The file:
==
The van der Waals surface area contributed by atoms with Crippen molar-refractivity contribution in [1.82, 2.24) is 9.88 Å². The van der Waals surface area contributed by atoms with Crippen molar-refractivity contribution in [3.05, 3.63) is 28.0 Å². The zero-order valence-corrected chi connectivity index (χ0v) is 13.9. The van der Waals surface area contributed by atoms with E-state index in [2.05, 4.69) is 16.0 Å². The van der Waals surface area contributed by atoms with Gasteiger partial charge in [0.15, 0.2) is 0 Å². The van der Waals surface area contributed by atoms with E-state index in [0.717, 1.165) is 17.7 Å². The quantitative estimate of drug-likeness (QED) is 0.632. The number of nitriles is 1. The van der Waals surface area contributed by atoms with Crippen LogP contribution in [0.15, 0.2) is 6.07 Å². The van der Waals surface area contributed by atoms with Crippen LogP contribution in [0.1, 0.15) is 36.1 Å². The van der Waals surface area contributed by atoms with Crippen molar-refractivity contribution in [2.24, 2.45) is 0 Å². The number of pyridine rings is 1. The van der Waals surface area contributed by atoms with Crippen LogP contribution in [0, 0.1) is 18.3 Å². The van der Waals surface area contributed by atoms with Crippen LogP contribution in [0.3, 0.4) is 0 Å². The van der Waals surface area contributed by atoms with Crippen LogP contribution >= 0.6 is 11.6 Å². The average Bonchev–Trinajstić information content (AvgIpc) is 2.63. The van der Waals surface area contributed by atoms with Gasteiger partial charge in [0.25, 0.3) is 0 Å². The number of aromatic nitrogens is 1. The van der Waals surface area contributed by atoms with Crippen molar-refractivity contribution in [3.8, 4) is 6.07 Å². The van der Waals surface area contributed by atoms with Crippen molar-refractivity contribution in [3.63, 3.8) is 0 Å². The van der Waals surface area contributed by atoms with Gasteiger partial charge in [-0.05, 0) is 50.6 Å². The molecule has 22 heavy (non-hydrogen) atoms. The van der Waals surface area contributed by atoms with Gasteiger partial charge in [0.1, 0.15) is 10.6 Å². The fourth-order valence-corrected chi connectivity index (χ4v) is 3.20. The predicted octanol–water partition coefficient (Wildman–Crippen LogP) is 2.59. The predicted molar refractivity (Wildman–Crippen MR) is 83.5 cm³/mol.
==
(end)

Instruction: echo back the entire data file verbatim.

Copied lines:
The van der Waals surface area contributed by atoms with Crippen molar-refractivity contribution in [1.82, 2.24) is 9.88 Å². The van der Waals surface area contributed by atoms with Crippen molar-refractivity contribution in [3.05, 3.63) is 28.0 Å². The zero-order valence-corrected chi connectivity index (χ0v) is 13.9. The van der Waals surface area contributed by atoms with E-state index in [2.05, 4.69) is 16.0 Å². The van der Waals surface area contributed by atoms with Gasteiger partial charge in [0.15, 0.2) is 0 Å². The van der Waals surface area contributed by atoms with E-state index in [0.717, 1.165) is 17.7 Å². The quantitative estimate of drug-likeness (QED) is 0.632. The number of nitriles is 1. The van der Waals surface area contributed by atoms with Crippen LogP contribution in [0.15, 0.2) is 6.07 Å². The van der Waals surface area contributed by atoms with Crippen LogP contribution in [0.1, 0.15) is 36.1 Å². The van der Waals surface area contributed by atoms with Crippen molar-refractivity contribution in [2.24, 2.45) is 0 Å². The number of pyridine rings is 1. The van der Waals surface area contributed by atoms with Crippen LogP contribution in [0, 0.1) is 18.3 Å². The van der Waals surface area contributed by atoms with Crippen LogP contribution in [0.3, 0.4) is 0 Å². The van der Waals surface area contributed by atoms with Crippen LogP contribution >= 0.6 is 11.6 Å². The average Bonchev–Trinajstić information content (AvgIpc) is 2.63. The van der Waals surface area contributed by atoms with Gasteiger partial charge in [0.25, 0.3) is 0 Å². The number of aromatic nitrogens is 1. The van der Waals surface area contributed by atoms with Crippen molar-refractivity contribution in [3.8, 4) is 6.07 Å². The van der Waals surface area contributed by atoms with Crippen molar-refractivity contribution in [3.63, 3.8) is 0 Å². The van der Waals surface area contributed by atoms with Gasteiger partial charge in [-0.05, 0) is 50.6 Å². The molecule has 22 heavy (non-hydrogen) atoms. The van der Waals surface area contributed by atoms with Gasteiger partial charge in [0.1, 0.15) is 10.6 Å². The fourth-order valence-corrected chi connectivity index (χ4v) is 3.20. The predicted octanol–water partition coefficient (Wildman–Crippen LogP) is 2.59. The predicted molar refractivity (Wildman–Crippen MR) is 83.5 cm³/mol.